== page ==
Gender norms are a part of our society, whether we like it or not we are constantly applying them and labeling each other and our actions as either male or female. This creates the idea that girls and boys are different and therefore should act unlike one another. This also seems to build on the idea that there is something wrong with you if you don’t stay true to these gender norms, if you don’t wear and exemplify your label. But what is wrong with a boy who cries or a boy who shows his emotions and knows how to live with them? In my eyes there’s nothing wrong with that, but there is something wrong with how society and individuals respond to that boy. Bullying and abuse is generally what follows when a boy shows emotion. Interestingly, if a young boy cries there doesn’t seem to be an issue, it is only as that boy ages and grows that he is expected to shut off his emotions with the exception of anger. We teach boys that they are not allowed to have emotion and this only leads to the death of self.

How is it that boys are taught not to feel? Our society holds ideals of what a man is and these ideals slip into parenting style and peer relationships via mass media. We teach our boys through example, we show them exactly what a man is and how to act like one. Unfortunately, we show them that a man is someone who cannot love and is entitled to respect. Someone of power who dominates over others and uses violence to win, never falling prey to feminine or weak character.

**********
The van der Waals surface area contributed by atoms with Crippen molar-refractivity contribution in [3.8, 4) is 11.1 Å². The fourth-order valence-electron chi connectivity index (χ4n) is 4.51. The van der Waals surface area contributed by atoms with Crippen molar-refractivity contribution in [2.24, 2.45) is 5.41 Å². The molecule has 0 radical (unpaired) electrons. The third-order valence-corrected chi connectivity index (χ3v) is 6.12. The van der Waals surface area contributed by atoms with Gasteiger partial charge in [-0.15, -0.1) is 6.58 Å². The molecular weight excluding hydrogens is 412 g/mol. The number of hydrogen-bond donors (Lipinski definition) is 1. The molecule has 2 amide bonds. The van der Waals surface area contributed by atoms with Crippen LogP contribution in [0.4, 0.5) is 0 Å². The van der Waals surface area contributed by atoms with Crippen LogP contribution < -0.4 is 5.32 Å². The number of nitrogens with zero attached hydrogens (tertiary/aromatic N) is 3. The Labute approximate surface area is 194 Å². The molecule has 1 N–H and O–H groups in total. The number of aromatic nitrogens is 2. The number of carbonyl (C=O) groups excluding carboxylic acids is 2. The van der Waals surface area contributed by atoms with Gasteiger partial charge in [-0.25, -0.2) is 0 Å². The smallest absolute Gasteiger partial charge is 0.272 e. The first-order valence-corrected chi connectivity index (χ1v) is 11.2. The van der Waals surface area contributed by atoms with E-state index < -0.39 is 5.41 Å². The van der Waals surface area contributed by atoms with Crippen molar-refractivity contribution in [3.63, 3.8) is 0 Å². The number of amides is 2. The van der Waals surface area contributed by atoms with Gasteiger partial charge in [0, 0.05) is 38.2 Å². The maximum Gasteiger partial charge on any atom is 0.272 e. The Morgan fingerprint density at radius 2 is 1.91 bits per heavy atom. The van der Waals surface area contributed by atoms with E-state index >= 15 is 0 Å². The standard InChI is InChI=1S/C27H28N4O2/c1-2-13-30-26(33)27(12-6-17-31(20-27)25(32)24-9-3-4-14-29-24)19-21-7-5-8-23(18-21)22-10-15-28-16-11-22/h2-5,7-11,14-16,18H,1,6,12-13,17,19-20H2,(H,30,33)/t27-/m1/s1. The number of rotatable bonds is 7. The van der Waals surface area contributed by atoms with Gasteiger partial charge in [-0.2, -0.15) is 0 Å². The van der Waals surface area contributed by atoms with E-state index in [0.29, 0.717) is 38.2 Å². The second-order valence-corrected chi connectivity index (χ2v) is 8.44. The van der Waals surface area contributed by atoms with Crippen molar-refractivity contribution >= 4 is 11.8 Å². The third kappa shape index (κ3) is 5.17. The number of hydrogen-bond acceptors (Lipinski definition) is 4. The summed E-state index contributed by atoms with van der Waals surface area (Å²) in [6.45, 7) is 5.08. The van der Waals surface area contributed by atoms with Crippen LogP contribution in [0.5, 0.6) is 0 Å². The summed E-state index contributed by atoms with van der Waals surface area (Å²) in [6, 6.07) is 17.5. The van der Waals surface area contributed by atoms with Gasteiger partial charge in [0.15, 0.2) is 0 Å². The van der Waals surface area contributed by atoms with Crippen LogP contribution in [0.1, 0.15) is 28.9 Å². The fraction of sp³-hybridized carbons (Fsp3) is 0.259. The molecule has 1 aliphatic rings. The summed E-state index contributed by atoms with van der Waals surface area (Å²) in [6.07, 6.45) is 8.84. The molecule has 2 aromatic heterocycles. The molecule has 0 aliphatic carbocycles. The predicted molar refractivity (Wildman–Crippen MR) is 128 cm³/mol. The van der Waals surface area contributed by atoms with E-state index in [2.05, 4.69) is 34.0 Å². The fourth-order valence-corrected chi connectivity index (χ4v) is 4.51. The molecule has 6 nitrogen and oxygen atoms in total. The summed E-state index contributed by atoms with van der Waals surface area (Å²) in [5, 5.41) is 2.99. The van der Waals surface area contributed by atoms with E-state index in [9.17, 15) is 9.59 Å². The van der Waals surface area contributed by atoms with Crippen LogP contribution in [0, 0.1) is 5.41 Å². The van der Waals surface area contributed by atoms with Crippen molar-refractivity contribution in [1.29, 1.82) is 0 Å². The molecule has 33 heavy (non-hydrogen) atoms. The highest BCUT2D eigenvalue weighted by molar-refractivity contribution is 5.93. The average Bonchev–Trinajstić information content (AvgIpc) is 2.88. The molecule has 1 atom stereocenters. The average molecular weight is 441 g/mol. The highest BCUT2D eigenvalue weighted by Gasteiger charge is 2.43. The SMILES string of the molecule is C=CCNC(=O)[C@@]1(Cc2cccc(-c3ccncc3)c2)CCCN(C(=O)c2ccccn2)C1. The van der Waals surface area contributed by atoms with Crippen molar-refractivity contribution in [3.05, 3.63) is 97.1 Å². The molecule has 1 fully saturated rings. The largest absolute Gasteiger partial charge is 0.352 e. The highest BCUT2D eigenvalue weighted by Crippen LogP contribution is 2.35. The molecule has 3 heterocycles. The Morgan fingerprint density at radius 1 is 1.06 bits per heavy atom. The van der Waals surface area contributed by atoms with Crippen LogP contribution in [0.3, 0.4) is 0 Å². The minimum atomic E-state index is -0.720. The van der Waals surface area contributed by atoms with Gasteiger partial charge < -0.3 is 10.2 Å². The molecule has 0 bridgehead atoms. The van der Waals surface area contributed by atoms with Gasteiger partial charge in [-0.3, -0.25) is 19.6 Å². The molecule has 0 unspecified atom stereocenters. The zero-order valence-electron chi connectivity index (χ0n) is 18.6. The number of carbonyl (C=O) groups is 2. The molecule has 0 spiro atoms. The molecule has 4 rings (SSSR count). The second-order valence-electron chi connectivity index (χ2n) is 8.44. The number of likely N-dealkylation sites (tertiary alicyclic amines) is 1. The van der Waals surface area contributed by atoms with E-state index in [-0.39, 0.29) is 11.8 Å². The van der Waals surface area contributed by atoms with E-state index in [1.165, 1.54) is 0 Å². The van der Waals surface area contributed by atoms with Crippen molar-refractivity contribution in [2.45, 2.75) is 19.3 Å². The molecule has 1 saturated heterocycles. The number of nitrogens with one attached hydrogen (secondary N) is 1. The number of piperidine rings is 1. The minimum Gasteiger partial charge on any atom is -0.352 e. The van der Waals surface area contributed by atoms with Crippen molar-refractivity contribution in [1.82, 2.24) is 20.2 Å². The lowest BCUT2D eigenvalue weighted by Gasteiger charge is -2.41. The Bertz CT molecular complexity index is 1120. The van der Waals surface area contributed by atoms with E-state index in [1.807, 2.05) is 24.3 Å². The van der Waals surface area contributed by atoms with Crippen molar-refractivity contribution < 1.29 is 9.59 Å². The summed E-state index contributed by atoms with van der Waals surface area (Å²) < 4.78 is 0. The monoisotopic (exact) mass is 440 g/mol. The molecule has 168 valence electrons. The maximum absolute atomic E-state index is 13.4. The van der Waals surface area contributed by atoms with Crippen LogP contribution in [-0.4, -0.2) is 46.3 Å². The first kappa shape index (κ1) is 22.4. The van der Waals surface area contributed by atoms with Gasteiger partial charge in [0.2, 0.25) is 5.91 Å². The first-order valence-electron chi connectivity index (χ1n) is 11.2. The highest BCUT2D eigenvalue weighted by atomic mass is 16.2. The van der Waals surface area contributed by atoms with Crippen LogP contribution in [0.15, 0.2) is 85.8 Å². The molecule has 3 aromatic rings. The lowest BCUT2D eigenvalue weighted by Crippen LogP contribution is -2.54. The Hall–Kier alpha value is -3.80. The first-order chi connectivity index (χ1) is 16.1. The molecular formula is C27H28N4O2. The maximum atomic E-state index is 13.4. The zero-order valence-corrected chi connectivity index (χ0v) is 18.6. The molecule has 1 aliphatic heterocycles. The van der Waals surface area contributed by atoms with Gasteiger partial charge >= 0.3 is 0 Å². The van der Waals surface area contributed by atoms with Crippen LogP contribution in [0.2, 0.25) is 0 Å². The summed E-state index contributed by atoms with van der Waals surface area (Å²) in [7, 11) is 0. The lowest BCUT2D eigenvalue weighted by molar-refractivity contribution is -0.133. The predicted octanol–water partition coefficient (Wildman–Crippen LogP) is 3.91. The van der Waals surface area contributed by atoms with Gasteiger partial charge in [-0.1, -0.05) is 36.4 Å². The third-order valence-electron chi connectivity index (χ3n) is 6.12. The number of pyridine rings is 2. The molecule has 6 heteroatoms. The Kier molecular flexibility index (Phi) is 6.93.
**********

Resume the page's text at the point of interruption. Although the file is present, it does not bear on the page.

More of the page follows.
Looking first at parenting style, boys are expected to grow into men and mothers and fathers are the ones who will take them there. This results in a twisted parental fear that if they allow their sons to show emotion they will not become men, but will instead turn into sissies that will not survive adulthood. This may result in emotional neglect and shaming of sons from their parents, a form of abuse that leads to depression and poor self-worth and -esteem. This may also lead to physical abuse as a way of “training”, to dehumanize boys so that they can become “tough” and exude masculinity. Abuse may also been seen as a way to stamp out “wrong” behaviour. Parents often only have their own upbringing to use as a source of reference when raising their children and external influences such as internalized homophobia and sexism alter parenting style. This means that boys who become men who become fathers may treat their sons the way they were treated by their fathers, to pressure them into the way of masculinity. If a man was raised in a culture of abuse and has lived a life where he has not been able to express emotion and has developed mental illness he may abuse his own children as a result, teaching them his ways. Thankfully, this is not the way all boys are raised, parenting operates on a spectrum. However, even those boys who are raised with love are exposed to society and media which alter their view on the world and on themselves.